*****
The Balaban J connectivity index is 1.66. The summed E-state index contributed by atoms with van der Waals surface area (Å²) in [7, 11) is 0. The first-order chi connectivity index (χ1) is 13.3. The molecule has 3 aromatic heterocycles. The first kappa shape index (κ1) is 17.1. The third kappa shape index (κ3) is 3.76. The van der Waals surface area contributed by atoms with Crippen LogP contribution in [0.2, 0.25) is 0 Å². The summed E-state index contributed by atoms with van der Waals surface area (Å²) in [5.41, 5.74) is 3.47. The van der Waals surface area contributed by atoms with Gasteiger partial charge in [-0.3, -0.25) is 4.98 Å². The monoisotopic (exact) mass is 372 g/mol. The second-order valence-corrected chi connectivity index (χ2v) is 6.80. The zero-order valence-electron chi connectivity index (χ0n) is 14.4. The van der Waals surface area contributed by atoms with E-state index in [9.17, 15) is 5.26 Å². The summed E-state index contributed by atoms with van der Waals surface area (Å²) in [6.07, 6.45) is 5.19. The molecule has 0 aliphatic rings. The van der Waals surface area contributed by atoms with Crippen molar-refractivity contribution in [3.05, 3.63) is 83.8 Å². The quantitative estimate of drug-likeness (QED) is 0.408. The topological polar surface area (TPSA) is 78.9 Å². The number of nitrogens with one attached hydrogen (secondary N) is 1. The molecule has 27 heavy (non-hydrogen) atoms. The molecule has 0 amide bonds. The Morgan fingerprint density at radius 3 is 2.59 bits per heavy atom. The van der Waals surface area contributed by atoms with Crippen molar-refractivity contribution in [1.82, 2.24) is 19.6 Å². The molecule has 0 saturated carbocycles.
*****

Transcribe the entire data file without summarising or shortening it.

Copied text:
The Balaban J connectivity index is 1.66. The summed E-state index contributed by atoms with van der Waals surface area (Å²) in [7, 11) is 0. The first-order chi connectivity index (χ1) is 13.3. The molecule has 3 aromatic heterocycles. The first kappa shape index (κ1) is 17.1. The third kappa shape index (κ3) is 3.76. The van der Waals surface area contributed by atoms with Crippen LogP contribution in [0.2, 0.25) is 0 Å². The summed E-state index contributed by atoms with van der Waals surface area (Å²) in [5.41, 5.74) is 3.47. The van der Waals surface area contributed by atoms with Gasteiger partial charge in [-0.3, -0.25) is 4.98 Å². The monoisotopic (exact) mass is 372 g/mol. The second-order valence-corrected chi connectivity index (χ2v) is 6.80. The zero-order valence-electron chi connectivity index (χ0n) is 14.4. The van der Waals surface area contributed by atoms with E-state index in [9.17, 15) is 5.26 Å². The summed E-state index contributed by atoms with van der Waals surface area (Å²) in [6.07, 6.45) is 5.19. The molecule has 0 aliphatic rings. The van der Waals surface area contributed by atoms with Crippen molar-refractivity contribution in [3.05, 3.63) is 83.8 Å². The quantitative estimate of drug-likeness (QED) is 0.408. The topological polar surface area (TPSA) is 78.9 Å². The number of nitrogens with one attached hydrogen (secondary N) is 1. The molecule has 27 heavy (non-hydrogen) atoms. The molecule has 0 amide bonds. The Morgan fingerprint density at radius 3 is 2.59 bits per heavy atom. The van der Waals surface area contributed by atoms with Crippen molar-refractivity contribution in [1.82, 2.24) is 19.6 Å². The molecule has 0 saturated carbocycles.